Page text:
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PartnersINProgress SMACNA & SMART—Building a Future Together

August 2018

DIVERSITY Recruitment Tomorrow’s Workforce Vanessa Steward Foreman Secrets

PartnersINProgress SMACNA & SMART—Building a Future Together

JOSEPH SELLERS, JR. JACK KNOX Co-Publishers KAARIN ENGELMANN editor@pinpmagazine.org Editor-in-Chief

8 Photo credit: MacDonald Miller.


August 2018 - Volume 12, Number 4

3 TOMORROW’S WORKFORCE, TODAY A look at the way demographics have changed over the past  20 years says a great deal about our future workforce.



 Times have changed since Rosie the Riveter struck her iconic pose. Recruiting and retaining women is the future of construction.


 From sheetmetal worker to business manager, Vanessa Steward has worked tirelessly for recruitment and diversity in the workplace.


 ark Breslin has interviewed thousands of foremen and has made an M important discovery: They are holding out.

JESSICA KIRBY jkirby@pointonemedia.com Editor POINT ONE MEDIA INC. artdept@pointonemedia.com Creative Services ERIC WESTBROOK Cover Illustrator

Partners in Progress is a publication of the Sheet Metal Industry LaborManagement Cooperation Fund. All contents ©2018 by the Sheet Metal Industry Labor-Management Cooperation Fund, P.O. Box 221211, Chantilly, VA 20153-1211. Find Partners in Progress online at pinp.org or at issuu.com/ partnersinprogress. An archive of all issues is available and printed copies may be ordered for a minimal fee. For comments or questions, email editor@pinpmagazine.org.

S HE E T M E TA L | A I R | R A I L | T R A N S P O R TAT I O N


Workforce, Today

“Where have all the flowers gone? “Where have all the flowers gone, long time passing? Where have all the flowers gone, long time ago?* *American folk song by Pete Seeger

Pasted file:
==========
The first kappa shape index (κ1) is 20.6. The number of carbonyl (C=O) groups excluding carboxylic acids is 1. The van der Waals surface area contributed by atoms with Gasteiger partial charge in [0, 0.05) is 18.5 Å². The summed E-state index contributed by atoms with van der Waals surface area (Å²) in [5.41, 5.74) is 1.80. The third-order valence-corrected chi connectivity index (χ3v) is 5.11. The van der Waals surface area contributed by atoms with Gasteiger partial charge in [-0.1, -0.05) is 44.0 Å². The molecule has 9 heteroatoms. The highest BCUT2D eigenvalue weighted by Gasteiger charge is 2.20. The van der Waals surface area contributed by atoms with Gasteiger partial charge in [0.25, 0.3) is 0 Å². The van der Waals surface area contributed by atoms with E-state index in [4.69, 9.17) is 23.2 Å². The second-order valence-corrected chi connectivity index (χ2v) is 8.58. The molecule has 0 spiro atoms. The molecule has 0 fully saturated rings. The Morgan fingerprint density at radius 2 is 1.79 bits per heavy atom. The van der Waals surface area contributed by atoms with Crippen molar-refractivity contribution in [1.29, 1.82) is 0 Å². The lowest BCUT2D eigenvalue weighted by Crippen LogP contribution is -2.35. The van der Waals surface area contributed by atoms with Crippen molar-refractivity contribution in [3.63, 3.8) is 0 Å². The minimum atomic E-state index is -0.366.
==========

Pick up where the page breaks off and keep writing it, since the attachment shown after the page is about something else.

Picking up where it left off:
The same can be said about the skilled construction workforce. More and more people who are familiar with the union construction and maintenance industry are reporting a union craft labor shortage. The degree of that shortage continues to grow. (See the Association of Union Constructors’ report at tauc. org/files/2018_TAUC_UNION_CRAFT_LABOR_SUPPLY_ SURVEY_REVISED.pdf.) It’s not something that has come out of the blue. Back in 2006, we were already talking about the problems we would face during the coming years having to compete with all other industries to attract the qualified new entrants needed to replace retiring workers. (See issuu.com/partnersinprogress/docs/pip_ vol5no2_summer2006?e=7388888/53754006 to read that issue of Partners in Progress.) That’s why this issue of Partners in Progress – and the next one – will focus on workforce issues and what labor and management can do to ensure that we deliver for our current customers and have the ability to expand into new markets. Indeed, the opening general session of the 2018 Partners in Progress Conference featured a presentation from Kevin Dougherty on recruiting quality applicants. He encouraged us to consistently recruit—because it takes four or five years to develop apprentices. (Download his full presentation at pinp. org/wp-content/uploads/2018/02/OpeningGeneralSession_ KevinDougherty_FINAL.pdf.) Of course, the difficulty is that the demographics have changed over the past 20 years. A significantly higher percentage of the available workforce consists of women and minority workers. (The Pew Research Center predicts that growth in the Hispanic and Asian populations will almost triple over the next 40 years.) This means potential employees may not resemble the talent pool we used to target, and – importantly – members of that pool often don’t have the same priorities or preferences as individuals who entered the industry 25 years ago.